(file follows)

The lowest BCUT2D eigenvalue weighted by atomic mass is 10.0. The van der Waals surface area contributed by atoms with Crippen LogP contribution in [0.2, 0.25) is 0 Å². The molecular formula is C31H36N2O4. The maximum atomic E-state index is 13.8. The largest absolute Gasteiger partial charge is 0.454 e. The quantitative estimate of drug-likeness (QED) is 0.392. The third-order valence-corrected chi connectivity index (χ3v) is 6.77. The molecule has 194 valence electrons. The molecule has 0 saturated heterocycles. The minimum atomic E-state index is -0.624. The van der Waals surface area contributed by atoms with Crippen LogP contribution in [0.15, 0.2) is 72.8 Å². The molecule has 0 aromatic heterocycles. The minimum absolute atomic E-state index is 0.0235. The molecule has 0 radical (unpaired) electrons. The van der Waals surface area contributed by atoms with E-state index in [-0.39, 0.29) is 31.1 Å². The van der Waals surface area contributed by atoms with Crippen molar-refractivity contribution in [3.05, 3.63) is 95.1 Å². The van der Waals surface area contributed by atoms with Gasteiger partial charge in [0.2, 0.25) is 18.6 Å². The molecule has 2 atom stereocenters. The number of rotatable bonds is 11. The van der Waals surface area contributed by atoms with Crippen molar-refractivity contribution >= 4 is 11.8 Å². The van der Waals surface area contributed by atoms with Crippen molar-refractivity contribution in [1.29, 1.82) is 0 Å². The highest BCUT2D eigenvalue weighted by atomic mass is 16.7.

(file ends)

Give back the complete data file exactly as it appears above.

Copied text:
The lowest BCUT2D eigenvalue weighted by atomic mass is 10.0. The van der Waals surface area contributed by atoms with Crippen LogP contribution in [0.2, 0.25) is 0 Å². The molecular formula is C31H36N2O4. The maximum atomic E-state index is 13.8. The largest absolute Gasteiger partial charge is 0.454 e. The quantitative estimate of drug-likeness (QED) is 0.392. The third-order valence-corrected chi connectivity index (χ3v) is 6.77. The molecule has 194 valence electrons. The molecule has 0 saturated heterocycles. The minimum atomic E-state index is -0.624. The van der Waals surface area contributed by atoms with Crippen LogP contribution in [0.15, 0.2) is 72.8 Å². The molecule has 0 aromatic heterocycles. The minimum absolute atomic E-state index is 0.0235. The molecule has 0 radical (unpaired) electrons. The van der Waals surface area contributed by atoms with E-state index in [-0.39, 0.29) is 31.1 Å². The van der Waals surface area contributed by atoms with Crippen molar-refractivity contribution in [3.05, 3.63) is 95.1 Å². The van der Waals surface area contributed by atoms with Gasteiger partial charge in [0.2, 0.25) is 18.6 Å². The molecule has 2 atom stereocenters. The number of rotatable bonds is 11. The van der Waals surface area contributed by atoms with Crippen molar-refractivity contribution >= 4 is 11.8 Å². The van der Waals surface area contributed by atoms with Crippen molar-refractivity contribution in [1.29, 1.82) is 0 Å². The highest BCUT2D eigenvalue weighted by atomic mass is 16.7.